Obama’s Acceptance of Egypt’s Media Crackdown a Favor to Israel – Activist
They say he wouldn't sit at the head of an authoritarian regime if not for the steady flood of cash and weapons flowing from the U.S.
“Not another nickel, not another dime. No more money for Egypt’s crimes,” chanted pro-peace and democracy protesters with Code Pink this afternoon. They waved signs reading “journalism is not a crime” and “Dictator Sisi free Al Jazeera journalists.”
After the military seized power from the democratically elected President Mohammed Morsi a year ago – in a move the US government refuses to call a coup – the U.S. suspended part of the $1.5 billion dollars in aid it gives Egypt each year.
But now the U.S.'s unwillingness to fund the regime is coming to an end. The State Department recently unfroze more than $500 million dollars in aid, and Secretary of State John Kerry said earlier this week that he expects a shipment of helicopters to arrive in Egypt shortly.
One Code Pink activist looks beyond Egypt's borders for an explanation as to why the U.S. is backing Egypt's president that he says blatantly violates human rights and who's assent to power he says shreds the democratic fiber of Egypt's Arab Spring.
Ben Norton, an activist and freelance journalist. Photo credit: © Molly Seder
Ben Norton, an activist and freelance journalist, thinks it has everything to do with President Sisi's willingness to cooperate and even sell gas to Israel, the top U.S. ally in the Middle East.
“If you follow the money… one of the primary reasons without a doubt the U.S. is supporting Sisi so fervently and supporting him in spite of all of these egregious human rights violations is because of his support for Israel,” Norton told VR.
Leaders in Australia, the Netherlands, Britain and the United Nations all slammed Egypt's newly elected President for his crackdown on opposition groups and those journalists willing to write outside of the government line.
Norton says it's time the U.S. takes seriously its commitment to divest from authoritarian regimes, and to call a spade a spade, or in this case, a dictator a dictator.
The international media’s coverage of the alleged human rights violations swelled yesterday when Egypt sentenced three reporters with Al Jazeera – including an Australian and a Canadian – to at least seven years in prison. Rights groups from around the world slammed the guilty verdict as a clear violation of the freedom of the press, a right enshrined in Egypt's new constitution.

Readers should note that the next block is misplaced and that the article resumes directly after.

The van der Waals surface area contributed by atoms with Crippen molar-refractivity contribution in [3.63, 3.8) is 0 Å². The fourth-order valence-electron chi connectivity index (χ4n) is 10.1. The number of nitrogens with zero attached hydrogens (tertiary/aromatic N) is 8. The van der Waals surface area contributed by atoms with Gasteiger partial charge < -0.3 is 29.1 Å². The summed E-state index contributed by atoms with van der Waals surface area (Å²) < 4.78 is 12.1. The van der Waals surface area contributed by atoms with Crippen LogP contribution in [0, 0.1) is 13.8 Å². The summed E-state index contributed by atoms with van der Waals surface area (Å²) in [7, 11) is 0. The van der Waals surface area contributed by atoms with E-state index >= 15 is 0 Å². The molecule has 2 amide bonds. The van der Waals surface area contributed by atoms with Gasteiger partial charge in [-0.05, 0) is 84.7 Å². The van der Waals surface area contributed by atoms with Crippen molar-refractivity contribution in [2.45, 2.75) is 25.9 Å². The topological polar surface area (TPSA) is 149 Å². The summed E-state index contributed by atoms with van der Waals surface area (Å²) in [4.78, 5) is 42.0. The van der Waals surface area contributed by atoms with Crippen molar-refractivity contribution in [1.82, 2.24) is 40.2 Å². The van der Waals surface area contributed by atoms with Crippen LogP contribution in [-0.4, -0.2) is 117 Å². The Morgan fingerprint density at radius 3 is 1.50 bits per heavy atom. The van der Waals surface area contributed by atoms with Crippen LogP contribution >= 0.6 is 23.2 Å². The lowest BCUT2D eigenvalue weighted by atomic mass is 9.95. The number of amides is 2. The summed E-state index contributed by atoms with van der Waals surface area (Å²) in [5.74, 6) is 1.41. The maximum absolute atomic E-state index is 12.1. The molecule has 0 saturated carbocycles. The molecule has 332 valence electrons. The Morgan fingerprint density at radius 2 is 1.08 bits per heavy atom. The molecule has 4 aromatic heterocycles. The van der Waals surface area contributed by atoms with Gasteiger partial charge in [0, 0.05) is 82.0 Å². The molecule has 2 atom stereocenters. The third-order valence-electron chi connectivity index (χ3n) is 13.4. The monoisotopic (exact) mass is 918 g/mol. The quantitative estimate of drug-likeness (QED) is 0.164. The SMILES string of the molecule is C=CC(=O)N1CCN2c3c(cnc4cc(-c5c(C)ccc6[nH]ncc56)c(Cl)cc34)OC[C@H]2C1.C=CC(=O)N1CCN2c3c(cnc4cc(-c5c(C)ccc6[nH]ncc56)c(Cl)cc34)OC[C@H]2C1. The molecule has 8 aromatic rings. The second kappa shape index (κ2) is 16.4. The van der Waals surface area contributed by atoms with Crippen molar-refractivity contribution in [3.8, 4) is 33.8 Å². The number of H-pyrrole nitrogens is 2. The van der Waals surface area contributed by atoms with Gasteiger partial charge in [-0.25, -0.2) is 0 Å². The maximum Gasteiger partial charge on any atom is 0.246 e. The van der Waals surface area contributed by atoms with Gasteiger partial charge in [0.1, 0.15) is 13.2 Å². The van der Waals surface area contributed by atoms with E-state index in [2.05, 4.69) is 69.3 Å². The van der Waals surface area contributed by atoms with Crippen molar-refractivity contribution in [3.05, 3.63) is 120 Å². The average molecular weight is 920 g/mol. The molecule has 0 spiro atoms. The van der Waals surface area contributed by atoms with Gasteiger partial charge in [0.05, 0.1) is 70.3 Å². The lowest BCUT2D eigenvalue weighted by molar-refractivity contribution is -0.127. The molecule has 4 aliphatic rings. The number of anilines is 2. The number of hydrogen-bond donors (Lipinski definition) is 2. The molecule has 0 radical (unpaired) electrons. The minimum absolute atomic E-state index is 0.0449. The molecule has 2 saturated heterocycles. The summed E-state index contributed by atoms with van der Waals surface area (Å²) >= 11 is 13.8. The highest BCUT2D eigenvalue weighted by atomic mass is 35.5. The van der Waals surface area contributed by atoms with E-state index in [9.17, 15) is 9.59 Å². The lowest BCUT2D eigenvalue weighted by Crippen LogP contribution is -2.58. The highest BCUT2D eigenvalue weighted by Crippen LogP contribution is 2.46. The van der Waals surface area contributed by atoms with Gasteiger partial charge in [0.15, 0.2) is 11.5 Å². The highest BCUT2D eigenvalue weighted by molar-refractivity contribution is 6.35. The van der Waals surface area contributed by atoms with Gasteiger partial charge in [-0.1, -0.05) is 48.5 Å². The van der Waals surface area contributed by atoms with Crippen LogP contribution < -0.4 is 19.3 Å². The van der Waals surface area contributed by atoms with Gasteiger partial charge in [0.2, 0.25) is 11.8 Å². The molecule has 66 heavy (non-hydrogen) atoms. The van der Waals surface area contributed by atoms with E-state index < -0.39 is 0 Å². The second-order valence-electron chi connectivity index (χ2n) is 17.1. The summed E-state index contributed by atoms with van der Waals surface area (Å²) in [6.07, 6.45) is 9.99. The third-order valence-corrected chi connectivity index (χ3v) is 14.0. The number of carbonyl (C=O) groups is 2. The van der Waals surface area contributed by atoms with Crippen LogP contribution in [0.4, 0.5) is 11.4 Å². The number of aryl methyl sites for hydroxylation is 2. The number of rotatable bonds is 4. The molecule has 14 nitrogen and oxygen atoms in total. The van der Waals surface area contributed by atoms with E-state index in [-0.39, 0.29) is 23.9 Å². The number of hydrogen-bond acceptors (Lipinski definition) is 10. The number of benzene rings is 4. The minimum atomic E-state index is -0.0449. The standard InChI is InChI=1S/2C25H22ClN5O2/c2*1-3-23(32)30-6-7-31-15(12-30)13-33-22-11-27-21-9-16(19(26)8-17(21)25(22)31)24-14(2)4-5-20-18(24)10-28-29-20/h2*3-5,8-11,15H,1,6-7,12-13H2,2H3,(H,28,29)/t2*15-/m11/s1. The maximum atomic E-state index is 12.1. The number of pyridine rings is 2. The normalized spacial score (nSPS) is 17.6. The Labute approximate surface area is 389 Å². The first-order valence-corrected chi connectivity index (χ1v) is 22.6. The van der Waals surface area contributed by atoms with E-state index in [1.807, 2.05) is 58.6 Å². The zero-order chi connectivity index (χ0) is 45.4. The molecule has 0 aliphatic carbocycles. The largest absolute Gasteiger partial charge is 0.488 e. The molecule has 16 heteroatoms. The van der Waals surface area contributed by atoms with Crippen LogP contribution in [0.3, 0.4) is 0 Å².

Moves like these have sunk Egypt to 159th place out of 180 countries on Reporters without Border's latest index of media freedom.
Code Pink's National Coordinator Alli McCracken says while the Egyptian government makes a bold return to military authoritarianism and strips its citizens of their rights, the U.S. is determinedly focusing its attention elsewhere. And at the same time, it's leaving the tap running on donations of sophisticated military hardware, like Apache helicopters.
“In June of 2013 Field Marshal Sisi helped lead a military coup of the Mohammed Morsi government,” McCracken said to the press assembly on the sidewalk outside the Egyptian Defense Office. “And since then the Egyptian military has jailed over 20,000 protesters and killed thousands more. As US citizens whose tax payer dollars are going to the Egyptian military, we say shame on the Egyptian military.”
Code Pink Protesters say it's absolutely wrong for the U.S. to treat President al-Sisi like an elected leader even though he did sweep the ballot box this spring. They say the credibility of the election is in doubt because less than 50% of eligible Egyptians cast ballots, which is made even more surprising only two years after Egypt saw its first regime change in 30 years.
Tighe Barry, code pink activist imitated President Sisi. Photo credit: © Molly Seder
One code pink activist, Tighe Barry from LA, imitated President Sisi. Barry put on a suit coat on top of his camouflage jumpsuit, reminding his audience that President Sisi took the presidency after serving as Commander-in-Chief of the Egyptian Armed Forces. He jeered, “I would like to thank the American public for paying for our junta in Egypt. It is very good of you. Thank you, America.”
The activist then turned to the crowd, saying “and I want you to know that journalism is protected in Egypt.”
“How?” asked another protester.
“We put them in jail and protect them.”
These activists say the test of Egypt's government is how it treats members of the press. Yesterday's ruling speaks volumes about the limits of free speech in a country the US is willing to view as a partner.